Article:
London Shard vies for top architecture prize

Ivory tower? The Shard is a controversial feature of the London skyline © PA

Love it or loathe it, the tallest building in western Europe has been nominated for the RIBA Stirling Prize, which celebrates the best of British architecture. Is it a worthy contender?

It is, according to one journalist, ‘the most divisive building to have been built in Britain this century.’ The building in question is London’s Shard – the Southwark skyscraper that rockets 72 storeys and 1,016ft into the clouds, making it the tallest building in western Europe.

Despite the furious complaints that accompanied its construction, this week the tower has been shortlisted for one of architecture’s most prestigious awards: the £20,000 RIBA Stirling Prize.

Judges praised the architect Renzo Piano for creating the tower on such a tight site. A public viewing gallery, health clinic, offices, restaurants, a hotel and apartments all exist in this vertical village.

But it faces stiff competition from the other five entries. The sharp, towering angles of The Shard square up against the soft curves of the Olympic Park’s London Aquatics Centre, which has been compared to a swooping grey stingray. Designed by Zaha Hadid, the building was one of the star attractions of the London Olympics. Now open to the public, fans say swimming there is like ‘swimming in a spaceship’.

Among the other six projects vying for the top award are the Everyman Theatre in Liverpool, the Library of Birmingham, the London School of Economics and the Manchester School of Art. Critics have commented that all the designs are bold and brave. None fit subtly into their surroundings.

The Everyman Theatre, for example, is unmissable, partly because the front of the building features 105 portraits of people from Merseyside, whose images have been etched into metal shutters.

The Library of Birmingham, resembling three stacked boxes covered in an intricate aluminium lattice, has been praised by judges for its ‘Harry Potter rotunda’ and ‘Willy Wonka-style glass lift’. It is described as a landmark that has ‘shaken the traditional perception of a library.’ Many are not quite so keen. ‘Teeth-grindingly vulgar’ is how the Telegraph described it.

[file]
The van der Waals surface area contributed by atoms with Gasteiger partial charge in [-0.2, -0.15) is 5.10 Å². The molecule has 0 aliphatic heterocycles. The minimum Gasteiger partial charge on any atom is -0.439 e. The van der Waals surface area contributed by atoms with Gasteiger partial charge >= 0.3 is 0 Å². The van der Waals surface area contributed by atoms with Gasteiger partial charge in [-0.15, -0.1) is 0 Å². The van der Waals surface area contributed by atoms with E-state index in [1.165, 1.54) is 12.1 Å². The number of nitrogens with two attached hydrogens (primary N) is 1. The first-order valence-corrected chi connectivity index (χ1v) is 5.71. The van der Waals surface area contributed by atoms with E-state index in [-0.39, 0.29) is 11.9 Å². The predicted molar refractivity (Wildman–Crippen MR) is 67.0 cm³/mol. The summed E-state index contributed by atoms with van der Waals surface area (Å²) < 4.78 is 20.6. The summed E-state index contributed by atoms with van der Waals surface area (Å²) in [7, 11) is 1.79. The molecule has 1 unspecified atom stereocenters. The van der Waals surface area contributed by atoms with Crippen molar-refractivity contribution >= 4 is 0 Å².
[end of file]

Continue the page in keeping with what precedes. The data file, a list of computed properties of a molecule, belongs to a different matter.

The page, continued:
The sky’s the limit

Not everyone is thrilled that the Shard has been included on the list. It sticks out like a sore thumb from the other entries, they argue, partly because it is the only commercial building shortlisted. Built with a vast amount of foreign money, its luxurious apartments and restaurants will only benefit a select few. This prize should not go to such a standalone, show-off building.

But others disagree. All the entries are judged by the same criteria: their excellence of design, and their significance to the evolution of architecture and the built environment. No building has transformed London and stimulated discussion quite like the Shard. It is an outstanding symbol of modernity and engineering ingenuity.

You Decide

  1. Take a look at the six shortlisted buildings in our expert links. Which one do you think is worthy of the prize?
  2. Does architecture matter? Can it enhance people’s everyday lives?

Activities

  1. In groups, design a new building for your local area. Present your ideas to the class, explaining the design, function and location, and what you think it will add to the area.
  2. Choose a building you particularly admire from anywhere in the world. Write a short paragraph describing its history, and what you like about it.

Some People Say...

“Without an architecture of our own we have no soul of our own civilization.Frank Lloyd Wright”

What do you think?

Q & A

I’m not that into art and architecture so how does this affect me?
Architecture is all around us in our built environment and affects us whether we are aware of it or not. New buildings can bring prosperity to an area and public buildings like airport terminals, swimming pools, libraries, train stations and shopping malls can be made more inviting. Bad or just poor architecture can, of course, have the opposite effect. The Stirling Prize is there to encourage the good sort.
What other buildings have won in the past?
Notable past winners include the Scottish Parliament in 2005, Madrid Barajas airport in 2006, the Accordia housing estate in Cambridge in 2008 and the Evelyn Grace Academy in Brixton in 2011. The list is proof that any type of building can become an outstanding example of design.

Word Watch

RIBA Stirling Prize
The prize was founded in 1996 and is widely regarded as the most prestigious architecture award in the United Kingdom – the equivalent of the Booker or Turner Prize . It is awarded annually to the architects of the building that has made the greatest contribution to British architecture in the past year. The building can be anywhere within the European Union.
Zaha Hadid
The Iraqi-British architect was the first woman to receive the Pritzker Architecture Prize in 2004. She also won the Stirling Prize in 2010 and 2011.
Foreign money
The building is 95% owned by the government of Qatar.
Few
This month a further three tenants signed leases amounting to over 27,000 sq ft in the Shard, taking the total number of occupants to nine. Price tags for the apartments range between £30m to £50m.

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